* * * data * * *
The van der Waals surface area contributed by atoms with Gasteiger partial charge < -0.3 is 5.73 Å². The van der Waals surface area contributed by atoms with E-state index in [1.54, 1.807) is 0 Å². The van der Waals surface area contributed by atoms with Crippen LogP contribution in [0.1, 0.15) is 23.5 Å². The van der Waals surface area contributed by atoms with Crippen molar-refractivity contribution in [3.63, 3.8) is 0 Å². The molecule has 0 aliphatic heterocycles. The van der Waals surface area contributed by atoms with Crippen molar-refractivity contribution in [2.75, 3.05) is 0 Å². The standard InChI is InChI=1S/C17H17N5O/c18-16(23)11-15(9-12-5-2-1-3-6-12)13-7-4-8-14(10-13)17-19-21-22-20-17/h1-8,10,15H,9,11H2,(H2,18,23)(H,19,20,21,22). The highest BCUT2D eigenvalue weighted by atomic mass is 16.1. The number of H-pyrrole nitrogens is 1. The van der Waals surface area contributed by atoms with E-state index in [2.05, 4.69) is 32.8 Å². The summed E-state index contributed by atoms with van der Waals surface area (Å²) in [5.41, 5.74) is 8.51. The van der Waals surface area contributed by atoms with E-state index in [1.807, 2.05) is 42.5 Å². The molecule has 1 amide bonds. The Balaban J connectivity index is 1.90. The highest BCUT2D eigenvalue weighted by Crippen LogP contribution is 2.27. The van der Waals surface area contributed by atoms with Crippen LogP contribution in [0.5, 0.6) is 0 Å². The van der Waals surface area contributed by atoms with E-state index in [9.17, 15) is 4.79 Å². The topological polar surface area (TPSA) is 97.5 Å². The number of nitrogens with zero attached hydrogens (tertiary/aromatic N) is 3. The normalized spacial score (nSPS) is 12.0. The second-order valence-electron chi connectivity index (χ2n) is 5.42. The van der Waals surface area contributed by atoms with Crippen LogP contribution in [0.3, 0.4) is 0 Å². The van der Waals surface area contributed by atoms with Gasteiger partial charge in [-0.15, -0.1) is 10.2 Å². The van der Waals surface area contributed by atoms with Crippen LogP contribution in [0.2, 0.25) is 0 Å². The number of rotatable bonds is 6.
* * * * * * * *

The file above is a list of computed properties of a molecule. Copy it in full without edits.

The van der Waals surface area contributed by atoms with Gasteiger partial charge < -0.3 is 5.73 Å². The van der Waals surface area contributed by atoms with E-state index in [1.54, 1.807) is 0 Å². The van der Waals surface area contributed by atoms with Crippen LogP contribution in [0.1, 0.15) is 23.5 Å². The van der Waals surface area contributed by atoms with Crippen molar-refractivity contribution in [3.63, 3.8) is 0 Å². The molecule has 0 aliphatic heterocycles. The van der Waals surface area contributed by atoms with Crippen molar-refractivity contribution in [2.75, 3.05) is 0 Å². The standard InChI is InChI=1S/C17H17N5O/c18-16(23)11-15(9-12-5-2-1-3-6-12)13-7-4-8-14(10-13)17-19-21-22-20-17/h1-8,10,15H,9,11H2,(H2,18,23)(H,19,20,21,22). The highest BCUT2D eigenvalue weighted by atomic mass is 16.1. The number of H-pyrrole nitrogens is 1. The van der Waals surface area contributed by atoms with E-state index in [2.05, 4.69) is 32.8 Å². The summed E-state index contributed by atoms with van der Waals surface area (Å²) in [5.41, 5.74) is 8.51. The van der Waals surface area contributed by atoms with E-state index in [1.807, 2.05) is 42.5 Å². The molecule has 1 amide bonds. The Balaban J connectivity index is 1.90. The highest BCUT2D eigenvalue weighted by Crippen LogP contribution is 2.27. The van der Waals surface area contributed by atoms with Crippen LogP contribution in [0.5, 0.6) is 0 Å². The van der Waals surface area contributed by atoms with E-state index in [9.17, 15) is 4.79 Å². The topological polar surface area (TPSA) is 97.5 Å². The number of nitrogens with zero attached hydrogens (tertiary/aromatic N) is 3. The normalized spacial score (nSPS) is 12.0. The second-order valence-electron chi connectivity index (χ2n) is 5.42. The van der Waals surface area contributed by atoms with Crippen LogP contribution in [0.3, 0.4) is 0 Å². The van der Waals surface area contributed by atoms with Gasteiger partial charge in [-0.15, -0.1) is 10.2 Å². The van der Waals surface area contributed by atoms with Crippen LogP contribution in [0.2, 0.25) is 0 Å². The number of rotatable bonds is 6.